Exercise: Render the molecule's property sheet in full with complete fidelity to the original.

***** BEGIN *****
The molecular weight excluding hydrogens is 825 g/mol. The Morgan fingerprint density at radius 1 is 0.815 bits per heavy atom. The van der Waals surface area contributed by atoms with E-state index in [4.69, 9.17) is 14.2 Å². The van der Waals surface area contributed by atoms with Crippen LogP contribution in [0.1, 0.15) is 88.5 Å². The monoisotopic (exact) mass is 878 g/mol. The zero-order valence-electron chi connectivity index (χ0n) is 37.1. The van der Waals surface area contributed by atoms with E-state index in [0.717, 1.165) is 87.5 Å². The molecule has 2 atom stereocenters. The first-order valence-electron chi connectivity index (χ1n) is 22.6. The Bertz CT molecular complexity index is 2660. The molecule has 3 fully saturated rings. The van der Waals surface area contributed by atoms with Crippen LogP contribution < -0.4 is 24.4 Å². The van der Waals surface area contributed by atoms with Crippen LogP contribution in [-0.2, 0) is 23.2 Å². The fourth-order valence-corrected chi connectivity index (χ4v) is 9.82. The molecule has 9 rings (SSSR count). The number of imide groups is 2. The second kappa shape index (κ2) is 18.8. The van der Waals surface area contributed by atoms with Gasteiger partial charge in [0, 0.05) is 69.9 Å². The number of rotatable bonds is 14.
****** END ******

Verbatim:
The molecular weight excluding hydrogens is 825 g/mol. The Morgan fingerprint density at radius 1 is 0.815 bits per heavy atom. The van der Waals surface area contributed by atoms with E-state index in [4.69, 9.17) is 14.2 Å². The van der Waals surface area contributed by atoms with Crippen LogP contribution in [0.1, 0.15) is 88.5 Å². The monoisotopic (exact) mass is 878 g/mol. The zero-order valence-electron chi connectivity index (χ0n) is 37.1. The van der Waals surface area contributed by atoms with E-state index in [0.717, 1.165) is 87.5 Å². The molecule has 2 atom stereocenters. The first-order valence-electron chi connectivity index (χ1n) is 22.6. The Bertz CT molecular complexity index is 2660. The molecule has 3 fully saturated rings. The van der Waals surface area contributed by atoms with Crippen LogP contribution < -0.4 is 24.4 Å². The van der Waals surface area contributed by atoms with Crippen LogP contribution in [-0.2, 0) is 23.2 Å². The fourth-order valence-corrected chi connectivity index (χ4v) is 9.82. The molecule has 9 rings (SSSR count). The number of imide groups is 2. The second kappa shape index (κ2) is 18.8. The van der Waals surface area contributed by atoms with Gasteiger partial charge in [0, 0.05) is 69.9 Å². The number of rotatable bonds is 14.